And this is extraordinarily banal compared to what many folks experience -- I had one of the most common abdominal surgeries in the US, and was recovering at home a couple days later. Lengthier hospital stays can necessarily involve all sorts of understandably undignified moments in the effort to health up a body that needs it, regardless of that body’s size, but obviously fatter people are sometimes a little more exposed to this, especially when hospital employees don’t know how to manage their physical volume.
I mean, I was in there for less than two days and still I had a totally weird issue when the nurse tried to fit me with a broad white abdominal binder made of thick institutional elastic, shortly after I woke up from the anesthesia. After she spent several minutes fruitlessly trying to tug the thing around my middle, she had to ask for help from another nurse to get the ends to meet because the thing was clearly too small.
Through my post-anesthesia haze, I remember blearily observing that it seemed unlikely I was the fattest person ever to have my gallbladder out, and maybe they should find a bigger bandage. (We’re gonna need a bigger bandage.) The nurses agreed that I was not, but did not stop to look for a larger option and just doggedly jiggled my already-fragile post-surgery midsection back and forth like two lumberjacks sawing through a particularly thick tree, until they could get the velcro to overlap.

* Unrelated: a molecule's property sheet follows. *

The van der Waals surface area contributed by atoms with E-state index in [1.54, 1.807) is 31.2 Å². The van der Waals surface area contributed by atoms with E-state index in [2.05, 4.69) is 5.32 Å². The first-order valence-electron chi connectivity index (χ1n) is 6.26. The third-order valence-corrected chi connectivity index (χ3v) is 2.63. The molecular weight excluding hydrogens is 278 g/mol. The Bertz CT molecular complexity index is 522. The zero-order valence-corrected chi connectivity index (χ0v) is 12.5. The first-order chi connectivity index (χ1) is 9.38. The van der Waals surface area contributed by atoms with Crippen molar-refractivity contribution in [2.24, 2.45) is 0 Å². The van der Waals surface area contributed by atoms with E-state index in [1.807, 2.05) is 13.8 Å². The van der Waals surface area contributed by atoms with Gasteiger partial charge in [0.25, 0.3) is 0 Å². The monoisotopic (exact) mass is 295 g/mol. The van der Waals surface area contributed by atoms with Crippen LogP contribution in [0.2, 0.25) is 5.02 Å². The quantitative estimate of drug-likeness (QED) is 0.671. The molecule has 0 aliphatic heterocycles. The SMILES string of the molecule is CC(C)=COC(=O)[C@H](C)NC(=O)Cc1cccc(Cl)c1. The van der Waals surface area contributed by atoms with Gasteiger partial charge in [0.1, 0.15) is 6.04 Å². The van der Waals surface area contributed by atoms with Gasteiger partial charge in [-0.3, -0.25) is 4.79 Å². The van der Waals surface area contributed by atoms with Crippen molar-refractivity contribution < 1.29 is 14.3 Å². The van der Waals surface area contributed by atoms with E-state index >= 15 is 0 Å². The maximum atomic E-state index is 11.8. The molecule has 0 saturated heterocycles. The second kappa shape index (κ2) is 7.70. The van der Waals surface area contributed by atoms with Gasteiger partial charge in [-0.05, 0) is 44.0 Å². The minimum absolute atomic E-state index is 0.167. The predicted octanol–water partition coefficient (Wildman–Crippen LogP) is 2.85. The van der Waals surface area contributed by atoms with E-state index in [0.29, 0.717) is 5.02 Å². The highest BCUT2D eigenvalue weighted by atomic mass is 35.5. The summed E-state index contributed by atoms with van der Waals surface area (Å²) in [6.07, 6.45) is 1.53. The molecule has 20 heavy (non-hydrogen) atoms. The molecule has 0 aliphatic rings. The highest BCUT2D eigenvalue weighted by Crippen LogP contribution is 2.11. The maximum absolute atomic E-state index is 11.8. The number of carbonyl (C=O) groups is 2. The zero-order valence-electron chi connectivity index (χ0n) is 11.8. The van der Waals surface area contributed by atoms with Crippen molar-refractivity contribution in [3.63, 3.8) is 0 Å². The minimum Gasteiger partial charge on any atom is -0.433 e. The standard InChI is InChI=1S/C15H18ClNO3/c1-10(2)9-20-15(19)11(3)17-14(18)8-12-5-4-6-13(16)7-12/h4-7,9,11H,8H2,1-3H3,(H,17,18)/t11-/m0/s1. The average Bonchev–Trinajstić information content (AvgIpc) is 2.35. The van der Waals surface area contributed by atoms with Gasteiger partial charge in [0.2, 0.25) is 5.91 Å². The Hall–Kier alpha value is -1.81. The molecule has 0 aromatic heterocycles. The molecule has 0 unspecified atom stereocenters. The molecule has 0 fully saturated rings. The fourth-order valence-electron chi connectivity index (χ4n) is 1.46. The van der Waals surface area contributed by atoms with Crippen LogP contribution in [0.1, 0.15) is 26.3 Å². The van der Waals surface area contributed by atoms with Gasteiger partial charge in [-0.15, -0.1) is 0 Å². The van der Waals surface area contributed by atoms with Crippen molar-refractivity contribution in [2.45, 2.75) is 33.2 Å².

I was angry, but too fucked up to do anything about it.
Anything that helps medical professionals at all levels to better empathize with their fat patients is a positive thing; it’s hard to describe even the most banal stuff like Chair Panic (i.e. “Will I fit comfortably in this narrow chair with arms, or will I fit uncomfortably but in a way that no one can tell so I can just suffer quietly to myself, or will I not fit at all and everyone will know and OMG I’M A MONSTERRRRR”) to someone who has never experienced it, and I suppose if donning a fat suit -- or “bariatric suit” as the video euphemistically calls it -- can help a bit, that’s a useful thing.
So I can see and affirm the good this project is seeking to accomplish, and may in fact be succeeding at. But there is a risk here, because while putting on a fat suit may help not-fat individuals to understand some of the basic challenges of being wider than the specs one’s environment was built to, it’s not a real simulation of how it feels to be actually real-life fat.